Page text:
Skip to comments.Iranian Alert - November 13, 2005 - Iran believes it can win a clash with the US
Posted on 11/12/2005 3:47:48 PM PST by DoctorZIn
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Iran believes it can win a clash with the US
Amir Taheri, The Jerusalem Post:When Iran's President Mahmoud Ahmadinejad made his "wipe Israel off the map" remarks last month, many diplomats on both sides of the Atlantic rushed to explain, read between the lines and relativize what was an unambiguous statement of Teheran's long-established policy. They expressed the hope that Iran would "clarify" - meaning soften - its position.
That was followed by feverish diplomatic activities, mainly by the United Nations' Secretary-General Kofi Annan, to persuade Teheran to tone down Ahmadinejad's remarks. (Annan was forced to cancel a planned visit to Teheran after the Iranians told him they would not allow any conciliatory phrases into the final communique.)
Last week, however, Iran's "Supreme Guide" Ali Khamenehi, the nation's ultimate decision-maker under the Khomeinist Constitution, not only gave his ringing endorsement to Ahmadinejad's remarks, but went further by offering his "vision for Palestine."
Addressing a congregation at the end of Ramadan, Khamenehi said Iran rejected the two-states formula proposed by the US, and would fight for the creation of a single state encompassing Israel and the Palestinian territories. In such a state, power would be in the hands of Muslims, although some Jews would be allowed to remain, under unspecified conditions.
Khamenehi went further by suggesting that Israel's political and military leaders, especially Prime Minister Ariel Sharon, be tried on charges of crimes against humanity.
WHY HAS Teheran decided to play hardball? The answer is that it wants a clash with the US over the future of the Middle East, and is convinced that it can win.
For almost a quarter of a century the Islamic Republic has been trying to change the status quo in the region while the US sought to preserve it. After 9/11 President George W. Bush transformed the US into an anti-status quo power and introduced major changes by toppling the Taliban in Afghanistan and the Ba'ath in Iraq. Sooner or later a new status quo has to emerge in the Middle East. The question is whether it will be shaped by the US or by Iran.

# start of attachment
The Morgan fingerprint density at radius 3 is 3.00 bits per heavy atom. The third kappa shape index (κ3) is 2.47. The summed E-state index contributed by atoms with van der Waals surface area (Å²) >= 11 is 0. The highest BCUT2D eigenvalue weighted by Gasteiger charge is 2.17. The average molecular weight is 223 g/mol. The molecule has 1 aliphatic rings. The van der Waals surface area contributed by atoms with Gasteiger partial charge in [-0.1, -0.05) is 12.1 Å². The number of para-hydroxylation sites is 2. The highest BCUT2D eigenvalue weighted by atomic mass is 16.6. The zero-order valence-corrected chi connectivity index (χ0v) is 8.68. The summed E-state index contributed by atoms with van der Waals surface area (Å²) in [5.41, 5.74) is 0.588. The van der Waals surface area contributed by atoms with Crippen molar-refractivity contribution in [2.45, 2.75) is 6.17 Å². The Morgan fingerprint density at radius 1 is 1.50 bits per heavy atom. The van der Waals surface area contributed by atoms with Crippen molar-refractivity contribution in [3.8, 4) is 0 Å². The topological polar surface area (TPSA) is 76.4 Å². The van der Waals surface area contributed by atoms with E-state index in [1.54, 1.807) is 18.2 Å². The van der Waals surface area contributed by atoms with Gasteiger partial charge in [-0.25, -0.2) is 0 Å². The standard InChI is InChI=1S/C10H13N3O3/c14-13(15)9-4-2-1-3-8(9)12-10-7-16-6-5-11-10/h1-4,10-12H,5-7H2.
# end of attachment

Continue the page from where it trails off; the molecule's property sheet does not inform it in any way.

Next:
Ahmadinejad believes that Iran has a better chance of putting its imprint on the new Middle East.
The US lacks staying power and Bush is an aberration in contemporary American history. All that the Islamic Republic needs to do is wait until the Bush presidency is either politically destroyed by its opponents in Washington or comes to the end of its term. Then, once Bush is crippled or gone, no American leader would have the stomach for a fight with Iran.
In the meantime, the only regional powers capable of challenging Iran's leadership are out of the race for different reasons. Turkey has decided to become part of Europe, and would not cherish the prospect of being sucked into the Middle East's deadly politics. Egypt, for its part, is heading for a period of instability under an octogenarian leader who just managed to retain power with the support of no more than 12% of the electorate in a rigged election.
Iran, on the other hand, has become more powerful. Internally, the soft-liners have been kicked out, allowing a new generation of radical revolutionaries to seize control of all levers of state power. Iran's oil income is at an all-time high, allowing the new president to buy popular support.
Abroad, while the US is bogged down by the insurgency in Iraq and the periodical resurfacing of the Taliban in Afghanistan, Iran has formed solid alliances in both countries. Iran has also emerged as the main supporter of Palestinian radical movements, some of which had been without a patron since the fall of Saddam Hussein. Next February, Teheran is scheduled to host the largest gathering of radical leaders from across the Muslim world to endorse its one-state formula for ending the Israel-Palestine conflict. Syria, isolated and terrified, has become even more dependent on Iranian support while Iran, operating through Hizbullah, remains a major player in Lebanon.
THE NEW Iranian leadership is also encouraged by the current weakness of the European Union. Germany is apparently unable to form a new government while Britain's influence is fading as Premier Tony Blair becomes a political lame duck. As for France, it is facing a Muslim intifada while its top three leaders are tearing each other apart over who should be a presidential candidate in 2007. Italy is heading for elections that seem certain to spell the end of pro-American Premier Silvio Berlusconi and the return of weak coalition governments.
Closer to home, Iran is positioning its pawns.